Stuck? What Next?

I think we’ve all been there.  There’s a point in the novel where you get stuck. Computer-Guy-300px Nothing’s working or you just can’t see what’s next.  For plotters, this may be a place where you have the outline but whatever is supposed to come next doesn’t seem quite right.  For pantsers, it’s the same thing except we might not know what the next beat or plot point is.

What to do?  There are a lot of different ideas on this.  You can try to power through it.  I’ve never found that works for me.  I mostly write as a pantser so just trying to write something never seems to make any sense – nor does what I write seem to work in the story.

I heard a speaker this weekend and his thoughts on this were that once he realized that was where he was, then that meant something was wrong.  And he needed to figure out what that something was and fix it.  I can relate. I have a story that I knew wasn’t quite working but I was trying to power through it and just write.  That is, until my critique partners said, “You know, you are on page xxx and something needs to happen by now.”  Totally on point, which is why having good critique partners is so helpful, but that’s a different subject. So, now I am in the process of trying to figure out what is wrong and correct it.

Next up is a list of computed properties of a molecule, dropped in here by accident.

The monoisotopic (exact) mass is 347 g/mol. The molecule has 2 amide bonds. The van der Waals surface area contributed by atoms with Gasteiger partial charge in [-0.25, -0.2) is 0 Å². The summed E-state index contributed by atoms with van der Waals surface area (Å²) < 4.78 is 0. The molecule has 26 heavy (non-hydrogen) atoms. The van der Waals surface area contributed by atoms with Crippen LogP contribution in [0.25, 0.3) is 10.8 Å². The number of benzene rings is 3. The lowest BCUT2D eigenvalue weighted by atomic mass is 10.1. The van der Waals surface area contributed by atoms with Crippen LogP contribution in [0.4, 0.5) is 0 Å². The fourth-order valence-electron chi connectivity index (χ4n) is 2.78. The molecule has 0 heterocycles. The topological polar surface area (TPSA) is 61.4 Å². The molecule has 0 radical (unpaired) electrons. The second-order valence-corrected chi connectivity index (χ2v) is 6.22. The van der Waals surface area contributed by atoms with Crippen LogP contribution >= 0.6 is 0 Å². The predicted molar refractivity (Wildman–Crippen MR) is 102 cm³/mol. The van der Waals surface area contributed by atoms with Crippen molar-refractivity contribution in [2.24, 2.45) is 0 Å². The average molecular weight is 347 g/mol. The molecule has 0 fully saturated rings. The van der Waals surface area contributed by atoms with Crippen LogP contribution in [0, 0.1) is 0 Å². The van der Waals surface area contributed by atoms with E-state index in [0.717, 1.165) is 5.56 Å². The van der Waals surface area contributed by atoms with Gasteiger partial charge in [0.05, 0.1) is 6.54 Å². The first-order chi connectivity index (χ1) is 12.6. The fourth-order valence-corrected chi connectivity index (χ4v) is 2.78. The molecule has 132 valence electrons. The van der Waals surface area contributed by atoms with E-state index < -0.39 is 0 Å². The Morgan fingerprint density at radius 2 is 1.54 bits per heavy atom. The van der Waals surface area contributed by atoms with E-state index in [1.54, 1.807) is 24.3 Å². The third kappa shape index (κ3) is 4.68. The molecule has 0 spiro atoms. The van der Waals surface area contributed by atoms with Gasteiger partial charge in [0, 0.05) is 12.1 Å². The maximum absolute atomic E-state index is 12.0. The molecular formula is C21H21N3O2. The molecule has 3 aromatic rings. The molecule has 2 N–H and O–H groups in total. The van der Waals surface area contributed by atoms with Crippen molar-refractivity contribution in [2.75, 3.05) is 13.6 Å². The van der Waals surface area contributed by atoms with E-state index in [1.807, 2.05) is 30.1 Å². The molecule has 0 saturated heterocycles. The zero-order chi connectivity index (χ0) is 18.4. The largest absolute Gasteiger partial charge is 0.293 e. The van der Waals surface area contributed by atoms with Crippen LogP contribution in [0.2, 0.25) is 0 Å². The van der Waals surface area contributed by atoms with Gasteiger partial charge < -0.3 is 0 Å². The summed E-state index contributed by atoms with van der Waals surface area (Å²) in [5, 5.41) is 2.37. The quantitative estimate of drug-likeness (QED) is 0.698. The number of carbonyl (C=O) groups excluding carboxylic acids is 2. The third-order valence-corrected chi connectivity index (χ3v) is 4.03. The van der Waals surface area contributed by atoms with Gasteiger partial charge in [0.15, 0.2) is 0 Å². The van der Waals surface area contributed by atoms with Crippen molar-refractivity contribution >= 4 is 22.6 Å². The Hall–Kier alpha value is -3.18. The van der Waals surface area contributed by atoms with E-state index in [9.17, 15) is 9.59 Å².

So how do we solve this dilemma?  One is to get some distance from it.  Set it aside and then come back to it and read it.   You may find it once you aren’t in the thick of trying to figure it out.

It may be that you are so focused on the creative side of things that you really need to let the other side of your brain take over a bit and work on structure.  My story has the structure issue.  I need to go back and make sure I am hitting the beats as I write, even though I am a pantser, so that my story moves along.

Still another way to solve this is to write something completely different.  A short story.  A non-fiction piece.  Anything else that allows your brain to focus on something new.  Then come back to the story with new ideas.

Finally, a character interview might be helpful.  This can be a dialogue between the protagonist and antagonist in a different place like an elevator or on a desert island. geraint-Desert-Island-Stick-Figure-300px (1) It doesn’t have to relate to the story but you may find that there’s something within that interview that does work at some point.  Or you may find the problem.  I have also used a direct interview where I ask my character the answers. I don’t always get what I need but generally I get some new information that is helpful to my story.

So what about you?  How do you move past that dreaded stuck place we writers sometimes find ourselves in?

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